Rededication of the Wright Bicycle Shop

by Dr. Richard Stimson

in Dayton Celebration Events

The Wright Cycle Company building at 22 S. Williams St. in West Dayton was recently renovated. Wilbur and Orville operated a bicycle and printing business at this location from 1895 to 1897. It is in this building that the Wrights began to discuss the building of an airplane.

Steve Wright, the great-grandnephew of Wilbur and Orville, gave the rededication speech. The following is an adapted version of the speech printed in the Dayton Daily News in August 2004.

Infatuation is what led my uncles into the business of selling bicycles when the bicycle was all the rage. The bicycle was and is affordable freedom.

The design philosophy of the new safety bikes of those early days transferred beautifully to the study of aeronautics and the design of a flying machine. That transfer of design and technology from one machine to another fascinates me, and I’m so pleased to see that subject addressed in the restored bicycle shop we dedicate today.

Without a doubt, the bicycle is one of man’s most beautiful inventions — simple, efficient and practical. I view this machine as rolling, minimalist art.

The shape of the early safety bike remains virtually unchanged from the time Uncle Wil and Uncle Orv and Aunt Katharine pedaled through the local countryside around Dayton. That alone is testament to the near-perfect design of this machine, especially when you consider the pace at which inventions become obsolete in today’s world.

Wilbur and Orville Wright made only modest improvements to their custom-built bikes. The masters of aerodynamics left the shape alone.

That is not to say improvements have not been made to the machine and its rider over the last century. Guess where most of those improvements transferred from?

They came from the very same industry that initially employed bicycle innovations to get that first airplane off the ground. That industry began in this bicycle shop. The bicycle begat the airplane and its myriad technologies and science disciplines. Those technologies and disciplines, in turn, improved the bicycle and the physiology of those who ride it.

Today’s bicycle uses aerospace innovations such as variable geometry aluminum tubing, Kevlar, titanium, carbon fiber, fiber, studies in ergonomics, physiology and aerodynamics, and computer-aided design to bring it all together.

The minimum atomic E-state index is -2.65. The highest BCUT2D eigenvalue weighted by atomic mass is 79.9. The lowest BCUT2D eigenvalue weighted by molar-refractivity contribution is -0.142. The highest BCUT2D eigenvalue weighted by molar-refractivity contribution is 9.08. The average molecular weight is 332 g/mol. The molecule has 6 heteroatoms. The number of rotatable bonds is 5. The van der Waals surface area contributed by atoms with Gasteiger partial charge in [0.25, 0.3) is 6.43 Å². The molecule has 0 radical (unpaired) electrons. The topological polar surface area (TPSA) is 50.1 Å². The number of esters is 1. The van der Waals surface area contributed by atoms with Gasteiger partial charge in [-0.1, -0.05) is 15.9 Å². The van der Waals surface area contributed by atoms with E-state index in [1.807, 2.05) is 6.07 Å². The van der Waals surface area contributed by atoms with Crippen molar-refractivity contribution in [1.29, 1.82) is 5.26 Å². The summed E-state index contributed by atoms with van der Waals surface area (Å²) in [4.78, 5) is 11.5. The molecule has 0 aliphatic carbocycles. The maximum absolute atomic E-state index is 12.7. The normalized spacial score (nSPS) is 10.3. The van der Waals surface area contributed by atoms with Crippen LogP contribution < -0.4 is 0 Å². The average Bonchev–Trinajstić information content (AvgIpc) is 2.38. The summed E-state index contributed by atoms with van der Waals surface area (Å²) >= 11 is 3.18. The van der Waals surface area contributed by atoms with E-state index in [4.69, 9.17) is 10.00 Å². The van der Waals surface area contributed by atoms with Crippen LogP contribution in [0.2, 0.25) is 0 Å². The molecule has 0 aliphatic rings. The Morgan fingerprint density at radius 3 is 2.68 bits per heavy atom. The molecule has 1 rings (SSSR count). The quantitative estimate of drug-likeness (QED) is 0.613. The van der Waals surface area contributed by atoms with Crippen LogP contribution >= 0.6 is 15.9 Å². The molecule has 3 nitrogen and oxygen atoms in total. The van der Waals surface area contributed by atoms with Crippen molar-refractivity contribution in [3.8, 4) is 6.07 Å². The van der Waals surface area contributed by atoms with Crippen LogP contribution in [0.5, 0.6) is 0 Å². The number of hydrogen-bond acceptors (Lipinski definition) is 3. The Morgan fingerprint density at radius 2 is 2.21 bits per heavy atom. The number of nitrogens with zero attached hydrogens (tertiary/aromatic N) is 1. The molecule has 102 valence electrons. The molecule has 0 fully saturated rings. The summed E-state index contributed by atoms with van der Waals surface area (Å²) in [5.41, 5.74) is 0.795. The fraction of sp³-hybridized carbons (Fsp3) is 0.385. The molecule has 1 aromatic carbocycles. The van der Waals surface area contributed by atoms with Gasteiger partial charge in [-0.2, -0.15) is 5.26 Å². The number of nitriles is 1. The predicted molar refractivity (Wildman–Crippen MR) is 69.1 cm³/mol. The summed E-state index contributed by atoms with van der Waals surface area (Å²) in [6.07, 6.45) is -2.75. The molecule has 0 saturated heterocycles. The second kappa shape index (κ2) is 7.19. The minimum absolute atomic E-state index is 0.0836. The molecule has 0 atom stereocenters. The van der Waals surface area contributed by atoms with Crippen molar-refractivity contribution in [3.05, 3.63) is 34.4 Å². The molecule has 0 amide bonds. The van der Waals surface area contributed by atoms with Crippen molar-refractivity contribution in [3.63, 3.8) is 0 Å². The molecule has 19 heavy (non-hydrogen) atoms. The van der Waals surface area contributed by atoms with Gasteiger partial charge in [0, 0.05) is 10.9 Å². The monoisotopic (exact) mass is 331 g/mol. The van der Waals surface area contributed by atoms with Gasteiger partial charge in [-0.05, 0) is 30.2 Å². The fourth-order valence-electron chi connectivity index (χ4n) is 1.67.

I’m just glad that the clothing we ride in today does not usually include bowler hats, starched collars, three-piece wool suits and wingtips.

I’ve been watching a television documentary that follows Lance Armstrong preparing to attempt a sixth straight Tour De France win. If he pulls it off, he will be in a class all by himself in the realm of human athletic achievement. Needless to say, he and his team’s training regimen is single-minded and grueling.

But what really caught my attention was a segment that showed Armstrong on his bike in a wind tunnel covered with sensors from head to toe while riding in place into a stream of smoke. He was being monitored by a team of people who probably represented a dozen scientific disciplines.

Most of those disciplines were born or at least driven to greater achievement by a decision made by Uncle Wil and Uncle Orv to pursue a lifelong interest in flight in this building a little more than a century ago.

I think Uncle Wil and Uncle Orv would be amused and proud to see Armstrong perched on his bike in that wind tunnel; a device that they had used so brilliantly in the back of their bike shop so long ago to build a different kind of machine. OF course, they would love to take a spin on Armstrong’s bike, assuming they didn’t disassemble it first.

But I don’t think they’d be willing to trade their bowler hats, starched collars, three-piece wool suits and wingtips for his skin-tight Spandex. At least let’s hope not.

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